Denny Tomcik, deputy operations officer for the Ohio Emergency Management Agency echoed Shipley's appreciation. During the anthrax threat after the Sept. 11 terrorist attack, Tomcik said, state officials called out the civil support team for a real mission. The 52nd deployed to Allen County, where local authorities were irradiating mail that had come in from Washington, D.C.
"The trucks from Washington were supposed to be packed a certain way," Tomcik recalled. "When they opened the first truck, the baggage was thrown around and there were torn containers. We shut it back up and called the team in. They came in, did their tests and got things back in order immediately. They did an incredibly professional job. We were very happy to have them."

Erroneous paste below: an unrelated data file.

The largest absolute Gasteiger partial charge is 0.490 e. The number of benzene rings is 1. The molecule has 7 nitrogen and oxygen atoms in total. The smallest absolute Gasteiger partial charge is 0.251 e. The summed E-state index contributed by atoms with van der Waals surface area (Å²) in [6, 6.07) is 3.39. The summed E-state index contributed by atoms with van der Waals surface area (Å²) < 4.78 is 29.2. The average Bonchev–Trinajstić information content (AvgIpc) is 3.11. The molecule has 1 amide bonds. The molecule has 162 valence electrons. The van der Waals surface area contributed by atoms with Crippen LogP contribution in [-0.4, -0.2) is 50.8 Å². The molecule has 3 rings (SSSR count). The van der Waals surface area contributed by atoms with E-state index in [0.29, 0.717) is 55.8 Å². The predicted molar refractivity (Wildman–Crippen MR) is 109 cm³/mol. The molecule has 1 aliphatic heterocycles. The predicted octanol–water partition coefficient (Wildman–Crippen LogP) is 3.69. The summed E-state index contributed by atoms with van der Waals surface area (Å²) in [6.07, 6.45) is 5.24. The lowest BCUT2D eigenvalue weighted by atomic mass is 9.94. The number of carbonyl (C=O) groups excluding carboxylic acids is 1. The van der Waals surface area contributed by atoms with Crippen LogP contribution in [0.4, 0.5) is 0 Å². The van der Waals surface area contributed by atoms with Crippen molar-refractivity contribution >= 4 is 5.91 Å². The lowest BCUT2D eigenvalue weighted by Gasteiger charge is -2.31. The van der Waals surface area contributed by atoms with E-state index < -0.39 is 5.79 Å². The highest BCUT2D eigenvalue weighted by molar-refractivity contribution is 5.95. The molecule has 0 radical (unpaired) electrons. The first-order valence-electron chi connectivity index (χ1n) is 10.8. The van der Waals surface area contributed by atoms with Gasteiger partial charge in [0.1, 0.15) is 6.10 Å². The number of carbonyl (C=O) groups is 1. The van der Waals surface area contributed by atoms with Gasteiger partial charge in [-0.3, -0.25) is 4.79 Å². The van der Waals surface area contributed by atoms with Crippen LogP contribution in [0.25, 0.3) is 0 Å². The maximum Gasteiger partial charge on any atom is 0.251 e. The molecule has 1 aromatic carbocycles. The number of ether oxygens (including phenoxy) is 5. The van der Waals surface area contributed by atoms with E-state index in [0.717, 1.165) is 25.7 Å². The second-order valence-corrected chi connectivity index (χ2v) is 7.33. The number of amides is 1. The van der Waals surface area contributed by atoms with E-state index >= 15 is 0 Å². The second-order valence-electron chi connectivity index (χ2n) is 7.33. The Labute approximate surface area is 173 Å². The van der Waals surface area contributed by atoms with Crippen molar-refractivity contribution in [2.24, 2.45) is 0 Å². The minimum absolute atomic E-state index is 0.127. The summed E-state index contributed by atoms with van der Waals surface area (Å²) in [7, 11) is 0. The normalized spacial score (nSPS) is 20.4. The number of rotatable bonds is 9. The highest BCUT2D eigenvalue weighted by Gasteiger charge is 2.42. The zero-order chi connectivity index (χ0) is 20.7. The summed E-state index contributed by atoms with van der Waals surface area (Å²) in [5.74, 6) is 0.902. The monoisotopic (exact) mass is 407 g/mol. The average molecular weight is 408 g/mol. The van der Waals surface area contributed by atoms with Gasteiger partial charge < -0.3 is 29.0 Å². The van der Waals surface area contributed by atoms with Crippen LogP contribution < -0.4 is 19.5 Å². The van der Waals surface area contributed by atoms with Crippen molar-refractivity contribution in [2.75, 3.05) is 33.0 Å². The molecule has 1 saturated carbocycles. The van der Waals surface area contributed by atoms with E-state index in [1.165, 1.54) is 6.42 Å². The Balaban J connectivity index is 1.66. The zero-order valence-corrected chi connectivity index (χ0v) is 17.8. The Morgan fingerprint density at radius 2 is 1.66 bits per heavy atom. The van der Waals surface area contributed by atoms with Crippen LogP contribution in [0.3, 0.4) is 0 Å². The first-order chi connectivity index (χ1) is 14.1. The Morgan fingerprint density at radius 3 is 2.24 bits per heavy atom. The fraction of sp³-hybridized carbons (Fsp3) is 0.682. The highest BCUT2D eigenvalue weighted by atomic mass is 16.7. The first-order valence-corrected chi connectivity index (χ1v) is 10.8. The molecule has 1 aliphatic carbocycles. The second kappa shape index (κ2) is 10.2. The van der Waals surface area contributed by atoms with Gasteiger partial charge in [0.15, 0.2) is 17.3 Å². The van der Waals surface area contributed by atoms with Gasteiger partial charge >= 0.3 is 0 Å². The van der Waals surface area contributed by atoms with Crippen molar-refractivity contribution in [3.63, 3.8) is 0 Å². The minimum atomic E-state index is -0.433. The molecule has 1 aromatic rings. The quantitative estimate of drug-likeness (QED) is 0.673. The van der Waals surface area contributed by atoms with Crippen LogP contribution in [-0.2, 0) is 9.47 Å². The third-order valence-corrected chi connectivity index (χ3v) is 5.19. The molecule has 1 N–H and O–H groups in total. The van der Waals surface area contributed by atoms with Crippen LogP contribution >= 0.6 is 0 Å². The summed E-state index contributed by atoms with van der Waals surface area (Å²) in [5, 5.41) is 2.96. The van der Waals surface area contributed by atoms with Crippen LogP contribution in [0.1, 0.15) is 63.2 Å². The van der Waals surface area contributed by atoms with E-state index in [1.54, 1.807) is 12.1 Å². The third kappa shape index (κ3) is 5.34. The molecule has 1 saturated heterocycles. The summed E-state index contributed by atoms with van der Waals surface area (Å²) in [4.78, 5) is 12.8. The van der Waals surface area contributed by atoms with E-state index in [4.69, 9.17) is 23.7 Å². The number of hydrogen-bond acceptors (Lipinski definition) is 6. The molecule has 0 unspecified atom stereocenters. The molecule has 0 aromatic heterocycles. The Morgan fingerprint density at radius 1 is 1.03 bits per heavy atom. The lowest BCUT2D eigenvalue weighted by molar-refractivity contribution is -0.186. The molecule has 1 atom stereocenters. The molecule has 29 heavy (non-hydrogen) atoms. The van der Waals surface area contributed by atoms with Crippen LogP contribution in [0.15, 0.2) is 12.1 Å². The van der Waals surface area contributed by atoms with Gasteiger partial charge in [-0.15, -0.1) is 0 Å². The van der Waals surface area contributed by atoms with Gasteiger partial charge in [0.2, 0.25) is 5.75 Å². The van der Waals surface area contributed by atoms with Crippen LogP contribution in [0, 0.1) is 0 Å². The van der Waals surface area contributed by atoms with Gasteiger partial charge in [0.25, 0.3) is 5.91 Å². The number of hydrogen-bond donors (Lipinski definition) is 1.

Some people relish a challenge. Others love to learn. Still others want to serve their country. The 52nd team members might say "all of the above" when asked why they volunteered.
Seitz, who served four years in the Coast Guard before joining the National Guard in 1982, was a fulltime firefighter for five years before he joined the team. The deputy commander said he had "a lot of hazardous material background and knew the talk of the first-responder community. I saw the emergency management realm developing, and I really liked the idea of learning about the big picture for emergency response."